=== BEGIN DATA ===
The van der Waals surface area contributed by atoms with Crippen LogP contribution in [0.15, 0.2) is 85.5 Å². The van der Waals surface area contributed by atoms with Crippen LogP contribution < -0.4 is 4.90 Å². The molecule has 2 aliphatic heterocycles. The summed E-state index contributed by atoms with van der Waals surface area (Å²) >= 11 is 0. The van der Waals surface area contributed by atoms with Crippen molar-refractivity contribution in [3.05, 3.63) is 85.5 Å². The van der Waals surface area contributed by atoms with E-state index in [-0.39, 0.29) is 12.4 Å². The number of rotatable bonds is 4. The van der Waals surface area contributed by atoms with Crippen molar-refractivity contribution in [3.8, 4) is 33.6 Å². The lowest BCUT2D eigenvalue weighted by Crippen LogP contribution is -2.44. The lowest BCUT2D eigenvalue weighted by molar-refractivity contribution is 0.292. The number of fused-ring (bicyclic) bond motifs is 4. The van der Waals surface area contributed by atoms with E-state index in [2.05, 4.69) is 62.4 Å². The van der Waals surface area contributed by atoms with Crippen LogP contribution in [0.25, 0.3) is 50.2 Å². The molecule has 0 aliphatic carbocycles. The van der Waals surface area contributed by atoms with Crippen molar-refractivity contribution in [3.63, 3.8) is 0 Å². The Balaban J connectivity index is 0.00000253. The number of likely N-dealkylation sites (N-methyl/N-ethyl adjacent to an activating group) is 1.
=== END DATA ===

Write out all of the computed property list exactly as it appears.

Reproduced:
The van der Waals surface area contributed by atoms with Crippen LogP contribution in [0.15, 0.2) is 85.5 Å². The van der Waals surface area contributed by atoms with Crippen LogP contribution < -0.4 is 4.90 Å². The molecule has 2 aliphatic heterocycles. The summed E-state index contributed by atoms with van der Waals surface area (Å²) >= 11 is 0. The van der Waals surface area contributed by atoms with Crippen molar-refractivity contribution in [3.05, 3.63) is 85.5 Å². The van der Waals surface area contributed by atoms with E-state index in [-0.39, 0.29) is 12.4 Å². The number of rotatable bonds is 4. The van der Waals surface area contributed by atoms with Crippen molar-refractivity contribution in [3.8, 4) is 33.6 Å². The lowest BCUT2D eigenvalue weighted by Crippen LogP contribution is -2.44. The lowest BCUT2D eigenvalue weighted by molar-refractivity contribution is 0.292. The number of fused-ring (bicyclic) bond motifs is 4. The van der Waals surface area contributed by atoms with E-state index in [2.05, 4.69) is 62.4 Å². The van der Waals surface area contributed by atoms with Crippen LogP contribution in [0.25, 0.3) is 50.2 Å². The molecule has 0 aliphatic carbocycles. The van der Waals surface area contributed by atoms with Crippen molar-refractivity contribution in [3.63, 3.8) is 0 Å². The Balaban J connectivity index is 0.00000253. The number of likely N-dealkylation sites (N-methyl/N-ethyl adjacent to an activating group) is 1.